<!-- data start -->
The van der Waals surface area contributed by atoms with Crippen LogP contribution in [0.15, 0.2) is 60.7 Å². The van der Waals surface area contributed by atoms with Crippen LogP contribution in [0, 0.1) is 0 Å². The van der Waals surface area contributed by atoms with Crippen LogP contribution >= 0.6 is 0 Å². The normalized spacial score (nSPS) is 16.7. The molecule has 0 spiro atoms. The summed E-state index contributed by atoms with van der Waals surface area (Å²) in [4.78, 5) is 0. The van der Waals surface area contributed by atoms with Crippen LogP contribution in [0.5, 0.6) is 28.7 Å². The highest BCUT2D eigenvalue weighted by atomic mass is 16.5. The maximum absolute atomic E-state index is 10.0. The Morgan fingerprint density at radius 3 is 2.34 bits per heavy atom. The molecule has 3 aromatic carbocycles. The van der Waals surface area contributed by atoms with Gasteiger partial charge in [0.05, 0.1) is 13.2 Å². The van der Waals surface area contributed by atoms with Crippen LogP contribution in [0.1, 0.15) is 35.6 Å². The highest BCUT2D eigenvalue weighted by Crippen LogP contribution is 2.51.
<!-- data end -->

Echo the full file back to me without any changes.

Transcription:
The van der Waals surface area contributed by atoms with Crippen LogP contribution in [0.15, 0.2) is 60.7 Å². The van der Waals surface area contributed by atoms with Crippen LogP contribution in [0, 0.1) is 0 Å². The van der Waals surface area contributed by atoms with Crippen LogP contribution >= 0.6 is 0 Å². The normalized spacial score (nSPS) is 16.7. The molecule has 0 spiro atoms. The summed E-state index contributed by atoms with van der Waals surface area (Å²) in [4.78, 5) is 0. The van der Waals surface area contributed by atoms with Crippen LogP contribution in [0.5, 0.6) is 28.7 Å². The highest BCUT2D eigenvalue weighted by atomic mass is 16.5. The maximum absolute atomic E-state index is 10.0. The Morgan fingerprint density at radius 3 is 2.34 bits per heavy atom. The molecule has 3 aromatic carbocycles. The van der Waals surface area contributed by atoms with Gasteiger partial charge in [0.05, 0.1) is 13.2 Å². The van der Waals surface area contributed by atoms with Crippen LogP contribution in [0.1, 0.15) is 35.6 Å². The highest BCUT2D eigenvalue weighted by Crippen LogP contribution is 2.51.